Tips for choosing glasses for your child – the picture on this page drives me crazy, since the boy is wearing adult frames, which obviously don’t fit him, but I thought this was a great list of tips to think about when choosing color, shape, and fit of glasses for your child.
Patching kits – the Children’s Eye Foundation has put together patching kits. They contain 30 patches, 10 each from 3 different companies (Ortopad, Nexcare, and Krafty) so you can try different types before you commit to buying a full set. Let me just say how fantastic this is – from reading the comments here and on facebook, it’s clear that different kids do better with different brands, and what a great way to find out which ones work best for your child. The kits also come with coloring pages, a calendar with stickers to track your child’s patching progress, and pages of tips and tricks. The kits are $15 in the US. They will ship internationally, but shipping will cost more. If you don’t want to buy the kits, the coloring pages, calendar, and page of tips and tricks are available for download for free (scroll to the bottom of this page to download).
Ohio Amblyope Registry – this is a program for Ohio residents that provides free patches and free information for families of children with amblyopia. They also have some good information about amblyopia and its treatment up on their website.
Update #2: There have been some technical issues with voting. Any computer will be able to vote for a photo only once (not once a day, just once). This means that parents who have entered their child can’t bug friends and family to vote for their picture more than once.
If you haven’t already, please take a moment to look through the photos here and the photos on the site and vote for any that make you smile!
Update: Check out the photos below that have been submitted by readers. Click on any picture to be taken to the page to vote – please take a moment to vote for them or any other photos you like if you have a chance. And please leave a comment to let me know if you’ve also entered a picture so I can add it to the list! Scroll down for details about the contest and how to enter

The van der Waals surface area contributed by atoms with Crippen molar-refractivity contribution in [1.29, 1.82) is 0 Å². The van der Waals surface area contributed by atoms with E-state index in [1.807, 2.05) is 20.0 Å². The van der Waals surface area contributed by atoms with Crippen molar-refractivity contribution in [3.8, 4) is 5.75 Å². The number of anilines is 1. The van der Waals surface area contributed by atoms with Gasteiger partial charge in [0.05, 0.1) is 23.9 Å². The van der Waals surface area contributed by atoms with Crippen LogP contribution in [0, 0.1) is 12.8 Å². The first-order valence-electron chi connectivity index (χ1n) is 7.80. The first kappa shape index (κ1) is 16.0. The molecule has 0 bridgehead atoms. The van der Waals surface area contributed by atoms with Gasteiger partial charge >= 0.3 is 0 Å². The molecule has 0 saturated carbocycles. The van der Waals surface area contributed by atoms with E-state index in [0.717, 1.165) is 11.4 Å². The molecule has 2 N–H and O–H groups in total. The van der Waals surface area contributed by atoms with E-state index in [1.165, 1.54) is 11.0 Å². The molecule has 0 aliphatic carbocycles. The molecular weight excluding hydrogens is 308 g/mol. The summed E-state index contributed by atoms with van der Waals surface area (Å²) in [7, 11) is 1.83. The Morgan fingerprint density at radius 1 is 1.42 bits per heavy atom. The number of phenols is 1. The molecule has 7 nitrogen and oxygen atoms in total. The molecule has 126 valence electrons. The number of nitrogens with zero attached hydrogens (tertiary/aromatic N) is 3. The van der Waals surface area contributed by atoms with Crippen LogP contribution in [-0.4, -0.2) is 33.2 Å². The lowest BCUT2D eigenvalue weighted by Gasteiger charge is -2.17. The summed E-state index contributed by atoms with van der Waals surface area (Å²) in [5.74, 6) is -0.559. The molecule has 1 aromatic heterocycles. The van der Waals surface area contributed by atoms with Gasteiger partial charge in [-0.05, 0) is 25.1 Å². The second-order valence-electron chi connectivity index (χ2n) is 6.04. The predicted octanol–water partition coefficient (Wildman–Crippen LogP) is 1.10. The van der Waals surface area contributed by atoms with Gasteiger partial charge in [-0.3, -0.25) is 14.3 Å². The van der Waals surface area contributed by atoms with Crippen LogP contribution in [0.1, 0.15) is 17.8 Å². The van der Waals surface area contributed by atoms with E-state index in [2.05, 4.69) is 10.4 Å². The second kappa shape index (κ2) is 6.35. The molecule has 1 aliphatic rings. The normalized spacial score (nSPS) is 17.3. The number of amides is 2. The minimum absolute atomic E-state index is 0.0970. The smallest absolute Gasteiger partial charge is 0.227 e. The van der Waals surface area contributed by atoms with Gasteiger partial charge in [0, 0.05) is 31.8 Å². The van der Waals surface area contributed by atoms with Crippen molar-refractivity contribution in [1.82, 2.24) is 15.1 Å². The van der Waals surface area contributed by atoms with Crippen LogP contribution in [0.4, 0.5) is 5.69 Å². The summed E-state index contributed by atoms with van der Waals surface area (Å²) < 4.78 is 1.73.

It is once again time for the annual Children’s Eye Foundation’s photo contest. The photo contest is run each year to choose pictures for the foundation’s Eye Care for Eye Care calendar. Take a look at last year’s calendar, it’s a beautiful calendar, with a number of Little Four Eyes readers’ children included.
This year’s theme is “Jeepers, Creepers…Amazing Peepers.” The top ten vote-getting photos will win a digital camera. A panel of judges will also choose 12 photos from the submissions to use in the 2013 calendar.
I haven’t done a link round up in a while, so here’s a few to check out!
Children’s Eye Foundation 2012 Visions of Home Eye Care calendar (this link goes to the store, but you can see the full calendar by clicking the “View the 2012 Calendar” link). This is a beautiful calendar, featuring images of children, many of whom wear glasses. Children’s Eye Foundation has run a photo contest each summer since 2009 to find photos for their annual calendar, and this year’s calendar is my favorite so far. Proceeds from the sale of the calendar support the Children’s Eye Foundation.
VSP Eye Pledge. VSP is asking people to take a pledge on their website to take care of their eyesight. For every pledge they receive, they will donate an eye exam and pair of glasses to a child served by the Boys & Girls Clubs of America.
Pinterest board – Little Four Eyes. There’s been a lot of discussion on the facebook group of cute clothes for our kids that are glasses-themed. Christie has started a Pinterest board of images of such clothes. Check it out, and feel free to leave links to others you’ve found.
Speaking of cute glasses-themed attire…I just today realized that all of my favorite t-shirts from Threadless were created by the same designer, Lim Heng Swee aka “Ilovedoodle”, and that many of his designs feature animals that just happen to wear glasses (and many of them clearly love reading, too). You can see all of his shirt designs here.
First, Amomofelly sent me three more coloring pages! They’re very sweet. I’ve put them up on the Gear page, check them out. As I mentioned in my previous post, I’d love to have some of these pages after they’ve been colored. Send photos or scans to me (ann @ shinypebble . com) to help celebrate our 3rd birthday.
Second, the Children’s Eye Foundation just announced the start of their third annual “I Care for Eye Care” photo contest. The theme this year is “visions of home.” The 12 photos with the most votes receive a digital camera, but more exciting for me is that photos are also chosen to be published in their 2012 calendar. I feel strongly that this calendar should include pictures of kids in glasses. And I also strongly believe that we have a lot of beautiful kids here. The last two years, we’ve had a lot of photos end up in the calendars. If you do submit a photo, let me know, and once voting starts, I’ll post links to our submissions, so we can support each other. Full rules for the contest are here.